The Q & A session was particularly enriching as both Frank and Allan expressed differing reactions on seeing the film again and looking back at its creation. Allan felt the movie's topic gave him the creeps while Frank talked about the emotional aspects of the film, citing how now as a father he has trouble seeing the character Frank abandon Johnny in the film near the end. The open ending can either be seen as hopeful in that Johnny is ok or can be taken to mean that Johnny is lost forever.

Rating: 9/10


Canadian Cinema hardly has a cinematic presence in this country. It is hard to believe that are many countries like Canada where local films struggle to get distribution and theatrical releases. So it was particularly refreshing to see that despite the near invisible presence, Canadian cinema in the past produced such amazing films. Frank Vitale mentioned that he has been surprised to see that Montreal Main has been getting a revival in the past 2-3 years with even a DVD release out in the market. I really hope that more Canadian gems can be found and atleast released on DVD. Great cinema is always welcome!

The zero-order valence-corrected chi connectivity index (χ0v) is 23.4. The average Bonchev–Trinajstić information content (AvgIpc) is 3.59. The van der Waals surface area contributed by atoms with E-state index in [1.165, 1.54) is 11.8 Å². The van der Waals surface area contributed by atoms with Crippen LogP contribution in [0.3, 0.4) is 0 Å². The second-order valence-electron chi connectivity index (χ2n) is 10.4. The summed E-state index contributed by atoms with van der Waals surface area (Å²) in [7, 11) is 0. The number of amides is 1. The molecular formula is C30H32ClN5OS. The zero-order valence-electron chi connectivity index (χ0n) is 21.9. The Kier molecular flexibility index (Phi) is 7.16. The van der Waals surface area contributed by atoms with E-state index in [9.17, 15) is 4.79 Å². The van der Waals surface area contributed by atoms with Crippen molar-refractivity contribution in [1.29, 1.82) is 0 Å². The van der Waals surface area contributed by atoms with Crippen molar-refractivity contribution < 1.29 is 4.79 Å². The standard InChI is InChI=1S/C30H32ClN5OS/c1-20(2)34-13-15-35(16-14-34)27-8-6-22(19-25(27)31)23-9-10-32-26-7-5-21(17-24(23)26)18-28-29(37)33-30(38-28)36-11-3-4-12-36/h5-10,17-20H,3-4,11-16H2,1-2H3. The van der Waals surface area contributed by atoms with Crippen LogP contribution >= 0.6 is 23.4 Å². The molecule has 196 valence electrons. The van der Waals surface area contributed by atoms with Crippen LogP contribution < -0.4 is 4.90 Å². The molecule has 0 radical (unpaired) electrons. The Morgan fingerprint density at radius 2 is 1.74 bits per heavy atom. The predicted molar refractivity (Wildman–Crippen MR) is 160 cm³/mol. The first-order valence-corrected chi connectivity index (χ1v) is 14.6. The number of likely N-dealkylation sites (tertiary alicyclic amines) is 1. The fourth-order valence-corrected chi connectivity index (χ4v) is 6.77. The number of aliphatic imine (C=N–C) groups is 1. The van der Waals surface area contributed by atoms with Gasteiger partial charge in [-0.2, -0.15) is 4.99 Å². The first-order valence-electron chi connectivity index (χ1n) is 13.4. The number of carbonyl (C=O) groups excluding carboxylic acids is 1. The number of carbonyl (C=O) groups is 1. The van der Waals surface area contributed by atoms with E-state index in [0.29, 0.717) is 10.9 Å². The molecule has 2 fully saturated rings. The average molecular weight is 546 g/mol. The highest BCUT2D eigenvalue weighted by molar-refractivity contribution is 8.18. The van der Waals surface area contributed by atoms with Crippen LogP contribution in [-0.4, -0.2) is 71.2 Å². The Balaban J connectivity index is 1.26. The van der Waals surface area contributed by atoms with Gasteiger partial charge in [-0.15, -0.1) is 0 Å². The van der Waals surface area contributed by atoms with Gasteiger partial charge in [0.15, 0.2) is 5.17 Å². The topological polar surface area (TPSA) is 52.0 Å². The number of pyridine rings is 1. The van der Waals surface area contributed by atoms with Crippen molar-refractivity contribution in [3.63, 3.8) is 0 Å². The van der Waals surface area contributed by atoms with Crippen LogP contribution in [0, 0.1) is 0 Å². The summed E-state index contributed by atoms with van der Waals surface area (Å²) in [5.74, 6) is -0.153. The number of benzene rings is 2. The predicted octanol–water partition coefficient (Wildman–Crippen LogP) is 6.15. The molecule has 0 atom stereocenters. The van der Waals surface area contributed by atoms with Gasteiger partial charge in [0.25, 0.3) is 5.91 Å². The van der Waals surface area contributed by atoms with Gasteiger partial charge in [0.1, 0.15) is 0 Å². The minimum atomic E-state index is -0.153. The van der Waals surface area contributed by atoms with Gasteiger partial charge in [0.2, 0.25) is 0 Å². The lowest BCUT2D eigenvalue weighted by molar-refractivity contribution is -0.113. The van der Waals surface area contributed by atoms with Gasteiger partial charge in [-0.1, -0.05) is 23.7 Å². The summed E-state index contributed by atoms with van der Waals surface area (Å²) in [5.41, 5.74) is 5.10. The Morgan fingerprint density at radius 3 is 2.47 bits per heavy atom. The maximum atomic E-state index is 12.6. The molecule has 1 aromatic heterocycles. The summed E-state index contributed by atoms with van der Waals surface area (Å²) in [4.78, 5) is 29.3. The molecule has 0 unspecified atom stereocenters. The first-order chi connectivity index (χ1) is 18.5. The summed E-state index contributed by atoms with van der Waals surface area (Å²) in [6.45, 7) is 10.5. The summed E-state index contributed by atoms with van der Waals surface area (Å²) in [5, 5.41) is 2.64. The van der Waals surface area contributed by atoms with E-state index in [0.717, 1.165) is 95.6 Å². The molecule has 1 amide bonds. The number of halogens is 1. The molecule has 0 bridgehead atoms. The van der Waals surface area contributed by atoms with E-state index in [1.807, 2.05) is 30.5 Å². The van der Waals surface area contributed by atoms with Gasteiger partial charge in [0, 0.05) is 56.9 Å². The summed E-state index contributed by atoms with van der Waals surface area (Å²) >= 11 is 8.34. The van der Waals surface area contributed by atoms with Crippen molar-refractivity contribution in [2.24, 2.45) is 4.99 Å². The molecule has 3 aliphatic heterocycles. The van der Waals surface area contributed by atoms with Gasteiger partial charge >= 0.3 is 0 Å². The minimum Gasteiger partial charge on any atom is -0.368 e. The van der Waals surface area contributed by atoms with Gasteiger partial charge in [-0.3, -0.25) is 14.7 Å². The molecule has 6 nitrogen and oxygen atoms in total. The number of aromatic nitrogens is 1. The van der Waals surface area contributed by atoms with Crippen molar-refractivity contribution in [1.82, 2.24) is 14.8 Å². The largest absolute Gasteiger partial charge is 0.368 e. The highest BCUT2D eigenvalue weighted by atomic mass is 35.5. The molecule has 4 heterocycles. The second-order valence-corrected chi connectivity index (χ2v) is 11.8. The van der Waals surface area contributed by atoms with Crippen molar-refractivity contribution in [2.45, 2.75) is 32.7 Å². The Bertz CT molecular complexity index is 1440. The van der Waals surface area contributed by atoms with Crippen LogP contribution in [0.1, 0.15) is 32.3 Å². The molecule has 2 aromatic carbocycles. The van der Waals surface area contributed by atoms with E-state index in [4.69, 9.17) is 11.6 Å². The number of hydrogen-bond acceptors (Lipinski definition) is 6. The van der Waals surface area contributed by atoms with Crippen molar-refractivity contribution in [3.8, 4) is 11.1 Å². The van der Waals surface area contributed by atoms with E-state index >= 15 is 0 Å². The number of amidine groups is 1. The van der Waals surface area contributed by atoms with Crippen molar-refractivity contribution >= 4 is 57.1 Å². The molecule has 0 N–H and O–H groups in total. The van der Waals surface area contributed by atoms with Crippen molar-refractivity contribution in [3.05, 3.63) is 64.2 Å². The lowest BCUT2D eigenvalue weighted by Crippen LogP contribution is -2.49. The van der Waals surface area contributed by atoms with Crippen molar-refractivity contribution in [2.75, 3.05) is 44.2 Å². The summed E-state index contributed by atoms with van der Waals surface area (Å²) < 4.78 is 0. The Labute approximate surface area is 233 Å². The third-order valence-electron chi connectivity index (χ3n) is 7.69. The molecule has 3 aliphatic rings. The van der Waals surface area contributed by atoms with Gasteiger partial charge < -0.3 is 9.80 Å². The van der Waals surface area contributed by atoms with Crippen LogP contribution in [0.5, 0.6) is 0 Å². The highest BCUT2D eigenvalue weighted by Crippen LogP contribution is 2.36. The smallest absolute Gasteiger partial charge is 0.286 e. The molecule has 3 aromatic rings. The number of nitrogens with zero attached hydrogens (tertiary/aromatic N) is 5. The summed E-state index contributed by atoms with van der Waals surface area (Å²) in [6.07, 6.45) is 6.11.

fv said...

Good job. I like your review,

frank vitale

Sachin said...

Wow. Thanks :) I am honored.

I wish I could have conjured up some words to capture the beauty of your film but I want to watch the film on DVD and properly look at my favourite sequences again. Example: The scene where Frank goes through the wallet/purse at the party was one of my fav sequences because the camera does not show Frank's face and we have to guess his intentions by observing his hands.

Overall, thank you for making such a beautiful film. I am glad it is recently re-surfacing so people can discover it.